Use of halogen ions, for example fluoride ions, has been reported for use in removing surface contaminants such as metal oxides in preparation for subsequent repair. Keller et al. in U.S. Pat. No. 4,098,450 (patented Jul. 4, 1978) remove oxides of Al or Ti or both by exposing a damaged surface to fluoride ions. Then a repair brazing alloy was used at the cleaned portion. Similar use of gaseous fluorides was reported by Chasteen in U.S. Pat. Nos. 4,188,237 and 4,405,379. In U.S. Pat. No. 5,728,227 (patented Mar. 17, 1998), Reverman describes depleting Al from an inner portion of a diffused coating inner portion by exposing the coating inner portion and subjecting the exposed coating inner portion to a reducing halogen gas to deplete Al from the coating inner portion. In one form, Reverman uses a mixture comprising hydrohalogen gas and hydrogen gas.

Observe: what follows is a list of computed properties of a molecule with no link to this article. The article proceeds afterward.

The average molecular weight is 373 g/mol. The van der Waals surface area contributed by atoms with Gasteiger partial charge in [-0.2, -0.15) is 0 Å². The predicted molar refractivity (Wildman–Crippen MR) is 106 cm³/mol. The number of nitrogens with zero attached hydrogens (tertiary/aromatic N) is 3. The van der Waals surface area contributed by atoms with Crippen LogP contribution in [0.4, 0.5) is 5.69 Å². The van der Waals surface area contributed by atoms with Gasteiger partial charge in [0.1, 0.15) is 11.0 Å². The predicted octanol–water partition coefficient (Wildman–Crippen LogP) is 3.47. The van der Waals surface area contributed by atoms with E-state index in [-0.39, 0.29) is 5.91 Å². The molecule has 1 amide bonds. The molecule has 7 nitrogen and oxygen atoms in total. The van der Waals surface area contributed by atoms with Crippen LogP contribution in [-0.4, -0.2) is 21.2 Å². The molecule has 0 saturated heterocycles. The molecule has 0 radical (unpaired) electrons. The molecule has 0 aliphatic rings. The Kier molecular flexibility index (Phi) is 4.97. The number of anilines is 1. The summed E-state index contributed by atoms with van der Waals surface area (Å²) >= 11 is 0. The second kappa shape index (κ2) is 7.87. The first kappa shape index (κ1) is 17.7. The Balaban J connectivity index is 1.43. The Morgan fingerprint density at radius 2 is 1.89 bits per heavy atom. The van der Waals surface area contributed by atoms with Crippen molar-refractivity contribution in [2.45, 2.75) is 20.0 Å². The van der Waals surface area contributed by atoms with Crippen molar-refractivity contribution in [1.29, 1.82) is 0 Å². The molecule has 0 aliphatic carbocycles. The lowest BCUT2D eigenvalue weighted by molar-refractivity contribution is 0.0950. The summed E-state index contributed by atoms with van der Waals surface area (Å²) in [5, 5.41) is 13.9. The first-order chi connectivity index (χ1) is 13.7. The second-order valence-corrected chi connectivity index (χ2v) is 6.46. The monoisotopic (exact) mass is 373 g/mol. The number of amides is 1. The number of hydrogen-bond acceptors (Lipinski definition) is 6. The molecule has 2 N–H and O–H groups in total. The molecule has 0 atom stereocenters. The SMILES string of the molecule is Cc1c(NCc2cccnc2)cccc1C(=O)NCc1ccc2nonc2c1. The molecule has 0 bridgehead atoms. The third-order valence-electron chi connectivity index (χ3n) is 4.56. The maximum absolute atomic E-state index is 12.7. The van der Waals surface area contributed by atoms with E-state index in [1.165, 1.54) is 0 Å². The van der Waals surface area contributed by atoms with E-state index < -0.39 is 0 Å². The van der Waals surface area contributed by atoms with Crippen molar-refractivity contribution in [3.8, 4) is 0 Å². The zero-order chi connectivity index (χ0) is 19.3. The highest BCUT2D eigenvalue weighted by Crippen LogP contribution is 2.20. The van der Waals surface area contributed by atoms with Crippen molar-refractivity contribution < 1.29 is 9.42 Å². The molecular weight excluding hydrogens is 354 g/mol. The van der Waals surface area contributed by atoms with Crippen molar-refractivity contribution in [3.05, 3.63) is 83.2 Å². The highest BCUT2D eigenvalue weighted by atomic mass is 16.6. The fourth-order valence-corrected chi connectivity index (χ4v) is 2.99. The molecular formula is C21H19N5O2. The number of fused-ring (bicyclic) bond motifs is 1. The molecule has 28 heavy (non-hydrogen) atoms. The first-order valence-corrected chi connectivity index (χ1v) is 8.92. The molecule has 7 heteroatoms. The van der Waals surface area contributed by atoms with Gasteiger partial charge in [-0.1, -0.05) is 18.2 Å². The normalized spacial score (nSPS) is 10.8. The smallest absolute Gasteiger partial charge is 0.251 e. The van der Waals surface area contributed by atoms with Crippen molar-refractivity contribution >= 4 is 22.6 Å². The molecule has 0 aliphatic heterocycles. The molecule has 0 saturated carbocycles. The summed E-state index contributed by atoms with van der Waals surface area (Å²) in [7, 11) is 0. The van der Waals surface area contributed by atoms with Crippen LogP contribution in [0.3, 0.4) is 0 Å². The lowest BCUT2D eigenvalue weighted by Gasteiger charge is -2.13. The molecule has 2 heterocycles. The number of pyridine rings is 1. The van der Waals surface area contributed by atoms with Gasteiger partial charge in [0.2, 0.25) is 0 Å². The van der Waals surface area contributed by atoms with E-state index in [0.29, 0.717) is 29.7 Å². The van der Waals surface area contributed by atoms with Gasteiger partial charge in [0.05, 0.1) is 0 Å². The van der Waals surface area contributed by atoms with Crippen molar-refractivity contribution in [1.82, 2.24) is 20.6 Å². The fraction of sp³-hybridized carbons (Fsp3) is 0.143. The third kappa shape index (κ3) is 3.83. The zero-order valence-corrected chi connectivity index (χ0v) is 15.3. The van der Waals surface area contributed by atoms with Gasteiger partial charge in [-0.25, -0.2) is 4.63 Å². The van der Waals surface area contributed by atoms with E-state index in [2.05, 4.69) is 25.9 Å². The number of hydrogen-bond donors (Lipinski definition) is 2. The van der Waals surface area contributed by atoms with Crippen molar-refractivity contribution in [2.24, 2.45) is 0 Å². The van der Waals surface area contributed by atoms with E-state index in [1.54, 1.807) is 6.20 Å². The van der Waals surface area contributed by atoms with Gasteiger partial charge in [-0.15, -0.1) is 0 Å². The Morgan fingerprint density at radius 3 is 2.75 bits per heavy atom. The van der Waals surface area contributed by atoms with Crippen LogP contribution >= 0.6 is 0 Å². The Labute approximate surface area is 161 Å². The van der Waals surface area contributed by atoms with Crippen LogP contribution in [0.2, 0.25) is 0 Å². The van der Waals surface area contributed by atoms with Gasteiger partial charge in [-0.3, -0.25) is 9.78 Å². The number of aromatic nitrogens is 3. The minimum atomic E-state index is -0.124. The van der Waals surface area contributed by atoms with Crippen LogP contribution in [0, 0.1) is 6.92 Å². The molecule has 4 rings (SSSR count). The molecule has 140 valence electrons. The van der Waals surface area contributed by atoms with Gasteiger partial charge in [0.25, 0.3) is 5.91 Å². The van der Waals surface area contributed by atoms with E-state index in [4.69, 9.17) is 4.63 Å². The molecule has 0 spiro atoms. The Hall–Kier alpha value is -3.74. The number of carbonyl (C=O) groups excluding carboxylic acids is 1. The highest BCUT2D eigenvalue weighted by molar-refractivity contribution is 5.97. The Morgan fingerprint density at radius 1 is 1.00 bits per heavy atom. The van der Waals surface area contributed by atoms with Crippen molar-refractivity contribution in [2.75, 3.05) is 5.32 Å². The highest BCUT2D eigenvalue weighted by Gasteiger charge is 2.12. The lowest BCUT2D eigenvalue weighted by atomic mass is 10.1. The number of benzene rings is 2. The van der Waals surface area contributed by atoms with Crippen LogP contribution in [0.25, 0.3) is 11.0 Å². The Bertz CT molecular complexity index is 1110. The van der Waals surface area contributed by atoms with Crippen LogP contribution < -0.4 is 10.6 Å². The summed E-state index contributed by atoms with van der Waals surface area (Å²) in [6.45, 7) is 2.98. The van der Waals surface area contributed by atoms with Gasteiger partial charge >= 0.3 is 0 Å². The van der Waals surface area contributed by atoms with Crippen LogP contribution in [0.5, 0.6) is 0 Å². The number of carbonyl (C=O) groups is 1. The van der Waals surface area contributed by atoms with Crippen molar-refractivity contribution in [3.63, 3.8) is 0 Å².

Embodiments of the present invention also use such reducing mixture of gases but controlled in amount and exposure conditions for a different kind of purpose not suggested by the prior art. Forms of the present invention comprise preparation of an alloy substrate surface for braze bonding by the combination of removal from or cleaning of an uncoated, newly manufactured, alloy substrate surface of surface debris, including oxides for example residual from manufacturing, and the depletion from within the substrate surface of Al and/or Ti to remove the potential for oxide formation of such elements during brazing. Practice of such forms of the present invention has resulted in a substantially 100% yield in evaluations of the present invention. However, exposure to the reducing mixture of gases was controlled to avoid IGA of the substrate alloy. Such control is not required for depletion of Al and/or Ti from a coating surface.